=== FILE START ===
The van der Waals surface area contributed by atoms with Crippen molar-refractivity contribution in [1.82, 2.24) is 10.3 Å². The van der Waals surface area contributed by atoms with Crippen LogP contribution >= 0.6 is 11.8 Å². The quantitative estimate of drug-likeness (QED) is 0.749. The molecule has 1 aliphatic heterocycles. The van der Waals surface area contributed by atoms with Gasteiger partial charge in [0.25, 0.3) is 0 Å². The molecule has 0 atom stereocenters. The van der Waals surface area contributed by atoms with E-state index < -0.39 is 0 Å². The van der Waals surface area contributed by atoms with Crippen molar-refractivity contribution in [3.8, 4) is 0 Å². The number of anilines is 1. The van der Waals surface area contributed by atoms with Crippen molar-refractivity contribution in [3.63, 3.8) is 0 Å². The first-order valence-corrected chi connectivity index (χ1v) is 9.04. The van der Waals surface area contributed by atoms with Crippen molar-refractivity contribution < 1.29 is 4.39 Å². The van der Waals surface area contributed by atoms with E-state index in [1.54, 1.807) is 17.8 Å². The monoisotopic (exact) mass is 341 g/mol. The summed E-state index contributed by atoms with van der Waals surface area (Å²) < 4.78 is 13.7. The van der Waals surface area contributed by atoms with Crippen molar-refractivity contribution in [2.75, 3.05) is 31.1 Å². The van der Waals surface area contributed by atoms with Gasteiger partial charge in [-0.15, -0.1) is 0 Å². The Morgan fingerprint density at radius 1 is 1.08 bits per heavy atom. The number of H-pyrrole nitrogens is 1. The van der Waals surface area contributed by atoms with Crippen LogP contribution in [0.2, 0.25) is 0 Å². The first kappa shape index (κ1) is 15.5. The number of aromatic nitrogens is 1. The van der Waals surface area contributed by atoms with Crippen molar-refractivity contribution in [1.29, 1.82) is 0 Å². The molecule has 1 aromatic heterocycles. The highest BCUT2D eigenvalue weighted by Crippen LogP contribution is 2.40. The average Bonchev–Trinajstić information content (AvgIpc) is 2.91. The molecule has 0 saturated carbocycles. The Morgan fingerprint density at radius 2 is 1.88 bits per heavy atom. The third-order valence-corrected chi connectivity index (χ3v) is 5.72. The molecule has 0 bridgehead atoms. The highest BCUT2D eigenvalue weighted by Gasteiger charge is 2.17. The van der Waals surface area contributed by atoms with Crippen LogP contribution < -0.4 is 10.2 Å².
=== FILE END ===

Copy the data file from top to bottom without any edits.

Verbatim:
The van der Waals surface area contributed by atoms with Crippen molar-refractivity contribution in [1.82, 2.24) is 10.3 Å². The van der Waals surface area contributed by atoms with Crippen LogP contribution >= 0.6 is 11.8 Å². The quantitative estimate of drug-likeness (QED) is 0.749. The molecule has 1 aliphatic heterocycles. The van der Waals surface area contributed by atoms with Gasteiger partial charge in [0.25, 0.3) is 0 Å². The molecule has 0 atom stereocenters. The van der Waals surface area contributed by atoms with E-state index < -0.39 is 0 Å². The van der Waals surface area contributed by atoms with Crippen molar-refractivity contribution in [3.8, 4) is 0 Å². The number of anilines is 1. The van der Waals surface area contributed by atoms with Crippen molar-refractivity contribution in [3.63, 3.8) is 0 Å². The first-order valence-corrected chi connectivity index (χ1v) is 9.04. The van der Waals surface area contributed by atoms with Crippen molar-refractivity contribution < 1.29 is 4.39 Å². The van der Waals surface area contributed by atoms with E-state index in [1.54, 1.807) is 17.8 Å². The monoisotopic (exact) mass is 341 g/mol. The summed E-state index contributed by atoms with van der Waals surface area (Å²) < 4.78 is 13.7. The van der Waals surface area contributed by atoms with Crippen molar-refractivity contribution in [2.75, 3.05) is 31.1 Å². The van der Waals surface area contributed by atoms with Gasteiger partial charge in [-0.15, -0.1) is 0 Å². The Morgan fingerprint density at radius 1 is 1.08 bits per heavy atom. The number of H-pyrrole nitrogens is 1. The van der Waals surface area contributed by atoms with Crippen LogP contribution in [0.2, 0.25) is 0 Å². The first kappa shape index (κ1) is 15.5. The number of aromatic nitrogens is 1. The van der Waals surface area contributed by atoms with Crippen molar-refractivity contribution in [1.29, 1.82) is 0 Å². The molecule has 1 aromatic heterocycles. The highest BCUT2D eigenvalue weighted by Crippen LogP contribution is 2.40. The average Bonchev–Trinajstić information content (AvgIpc) is 2.91. The molecule has 0 saturated carbocycles. The Morgan fingerprint density at radius 2 is 1.88 bits per heavy atom. The third-order valence-corrected chi connectivity index (χ3v) is 5.72. The molecule has 0 bridgehead atoms. The highest BCUT2D eigenvalue weighted by Gasteiger charge is 2.17. The van der Waals surface area contributed by atoms with Crippen LogP contribution < -0.4 is 10.2 Å².